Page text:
The impact of an educational intervention on knowledge and competency levels for students enrolled in a forensic nursing science course




Drake, Stacy

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Forensic nursing is an emerging nursing specialty recognized by the American Nursing Association. However, nurses often do not have the basic knowledge or practical competence to provide the appropriate level of forensic care. The purpose of this study was to determine if differences in knowledge or practical competence existed between students using two different learning modalities, medium fidelity simulation versus face to face lecture. Students enrolled in an elective online forensic nursing science course were randomly assigned to either an intervention or attention control group. The students in the intervention group (n=18) had three 2-hour sessions working through clinical forensic scenarios in the laboratory. The students in the attention control group (n=17) attended three lectures in a classroom setting. No significant differences were found between the two groups on knowledge or practical competency. The lack of significant results may have been influenced by the small sample size, which resulted in insufficient power to detect possible differences.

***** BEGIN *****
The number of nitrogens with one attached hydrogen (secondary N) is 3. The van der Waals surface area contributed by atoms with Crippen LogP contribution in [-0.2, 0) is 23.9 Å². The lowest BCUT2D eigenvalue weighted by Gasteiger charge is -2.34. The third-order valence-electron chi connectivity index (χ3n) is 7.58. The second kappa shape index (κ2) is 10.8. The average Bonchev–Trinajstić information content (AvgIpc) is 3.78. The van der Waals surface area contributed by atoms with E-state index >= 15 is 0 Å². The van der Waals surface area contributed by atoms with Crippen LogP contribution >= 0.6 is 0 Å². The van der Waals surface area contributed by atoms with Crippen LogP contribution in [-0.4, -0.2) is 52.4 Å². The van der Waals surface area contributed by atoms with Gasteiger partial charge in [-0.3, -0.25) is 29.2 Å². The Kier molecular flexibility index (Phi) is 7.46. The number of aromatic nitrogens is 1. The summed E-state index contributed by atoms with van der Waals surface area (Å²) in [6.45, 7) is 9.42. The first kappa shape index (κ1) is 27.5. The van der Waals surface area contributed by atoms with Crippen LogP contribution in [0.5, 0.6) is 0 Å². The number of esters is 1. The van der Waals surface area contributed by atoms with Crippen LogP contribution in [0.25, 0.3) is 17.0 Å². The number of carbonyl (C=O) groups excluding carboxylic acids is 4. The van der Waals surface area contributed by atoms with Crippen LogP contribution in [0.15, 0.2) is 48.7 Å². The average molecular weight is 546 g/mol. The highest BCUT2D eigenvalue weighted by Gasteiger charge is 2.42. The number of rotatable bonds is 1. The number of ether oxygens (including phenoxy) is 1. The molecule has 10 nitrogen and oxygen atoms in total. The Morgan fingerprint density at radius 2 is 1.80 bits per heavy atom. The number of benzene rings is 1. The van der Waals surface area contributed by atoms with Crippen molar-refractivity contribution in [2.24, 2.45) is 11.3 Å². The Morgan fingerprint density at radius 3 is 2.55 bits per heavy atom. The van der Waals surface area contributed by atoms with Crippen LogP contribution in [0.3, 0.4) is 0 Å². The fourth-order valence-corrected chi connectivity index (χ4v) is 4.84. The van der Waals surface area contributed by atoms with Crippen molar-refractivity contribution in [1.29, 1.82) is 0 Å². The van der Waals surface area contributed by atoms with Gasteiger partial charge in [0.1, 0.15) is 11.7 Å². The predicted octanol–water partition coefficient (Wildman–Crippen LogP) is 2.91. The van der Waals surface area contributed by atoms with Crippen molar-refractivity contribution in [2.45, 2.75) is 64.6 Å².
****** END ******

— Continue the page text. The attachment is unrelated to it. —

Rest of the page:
Nursing, Health and environmental sciences, Education, Evaluation, Forensic nursing, Nursing education, Simulation